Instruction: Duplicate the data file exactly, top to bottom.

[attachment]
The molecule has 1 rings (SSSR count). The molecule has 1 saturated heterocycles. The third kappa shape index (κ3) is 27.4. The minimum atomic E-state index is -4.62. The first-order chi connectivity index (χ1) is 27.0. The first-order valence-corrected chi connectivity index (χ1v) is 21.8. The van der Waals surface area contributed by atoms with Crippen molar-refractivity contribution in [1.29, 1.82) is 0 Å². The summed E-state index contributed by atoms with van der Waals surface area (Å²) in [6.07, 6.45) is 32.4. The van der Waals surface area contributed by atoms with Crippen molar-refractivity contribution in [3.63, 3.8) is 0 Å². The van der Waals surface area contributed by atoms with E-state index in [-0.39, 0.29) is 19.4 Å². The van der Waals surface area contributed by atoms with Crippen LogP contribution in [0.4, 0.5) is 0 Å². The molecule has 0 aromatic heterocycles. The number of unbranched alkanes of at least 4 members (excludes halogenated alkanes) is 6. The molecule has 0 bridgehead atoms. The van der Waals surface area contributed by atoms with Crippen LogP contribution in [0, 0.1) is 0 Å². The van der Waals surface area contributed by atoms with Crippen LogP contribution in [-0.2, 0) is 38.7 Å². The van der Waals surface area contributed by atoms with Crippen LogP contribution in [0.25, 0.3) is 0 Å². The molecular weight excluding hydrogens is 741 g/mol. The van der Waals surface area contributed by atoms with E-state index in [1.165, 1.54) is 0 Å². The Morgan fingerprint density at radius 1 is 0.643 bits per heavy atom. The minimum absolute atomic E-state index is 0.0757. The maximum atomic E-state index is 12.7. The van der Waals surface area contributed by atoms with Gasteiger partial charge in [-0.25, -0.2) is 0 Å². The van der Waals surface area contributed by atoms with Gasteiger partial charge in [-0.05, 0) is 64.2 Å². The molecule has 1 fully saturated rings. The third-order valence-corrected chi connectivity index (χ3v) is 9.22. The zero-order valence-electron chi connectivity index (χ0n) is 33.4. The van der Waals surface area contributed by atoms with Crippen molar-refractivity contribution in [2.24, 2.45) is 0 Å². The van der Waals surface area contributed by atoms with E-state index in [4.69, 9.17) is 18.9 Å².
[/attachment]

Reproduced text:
The molecule has 1 rings (SSSR count). The molecule has 1 saturated heterocycles. The third kappa shape index (κ3) is 27.4. The minimum atomic E-state index is -4.62. The first-order chi connectivity index (χ1) is 27.0. The first-order valence-corrected chi connectivity index (χ1v) is 21.8. The van der Waals surface area contributed by atoms with Crippen molar-refractivity contribution in [1.29, 1.82) is 0 Å². The summed E-state index contributed by atoms with van der Waals surface area (Å²) in [6.07, 6.45) is 32.4. The van der Waals surface area contributed by atoms with Crippen molar-refractivity contribution in [3.63, 3.8) is 0 Å². The van der Waals surface area contributed by atoms with E-state index in [-0.39, 0.29) is 19.4 Å². The van der Waals surface area contributed by atoms with Crippen LogP contribution in [0.4, 0.5) is 0 Å². The molecule has 0 aromatic heterocycles. The number of unbranched alkanes of at least 4 members (excludes halogenated alkanes) is 6. The molecule has 0 bridgehead atoms. The van der Waals surface area contributed by atoms with Crippen LogP contribution in [0, 0.1) is 0 Å². The van der Waals surface area contributed by atoms with Crippen LogP contribution in [-0.2, 0) is 38.7 Å². The van der Waals surface area contributed by atoms with Crippen LogP contribution in [0.25, 0.3) is 0 Å². The molecular weight excluding hydrogens is 741 g/mol. The van der Waals surface area contributed by atoms with E-state index in [1.165, 1.54) is 0 Å². The Morgan fingerprint density at radius 1 is 0.643 bits per heavy atom. The minimum absolute atomic E-state index is 0.0757. The maximum atomic E-state index is 12.7. The van der Waals surface area contributed by atoms with Gasteiger partial charge in [-0.25, -0.2) is 0 Å². The van der Waals surface area contributed by atoms with Gasteiger partial charge in [-0.05, 0) is 64.2 Å². The molecule has 1 fully saturated rings. The third-order valence-corrected chi connectivity index (χ3v) is 9.22. The zero-order valence-electron chi connectivity index (χ0n) is 33.4. The van der Waals surface area contributed by atoms with Crippen molar-refractivity contribution in [2.24, 2.45) is 0 Å². The van der Waals surface area contributed by atoms with E-state index in [4.69, 9.17) is 18.9 Å².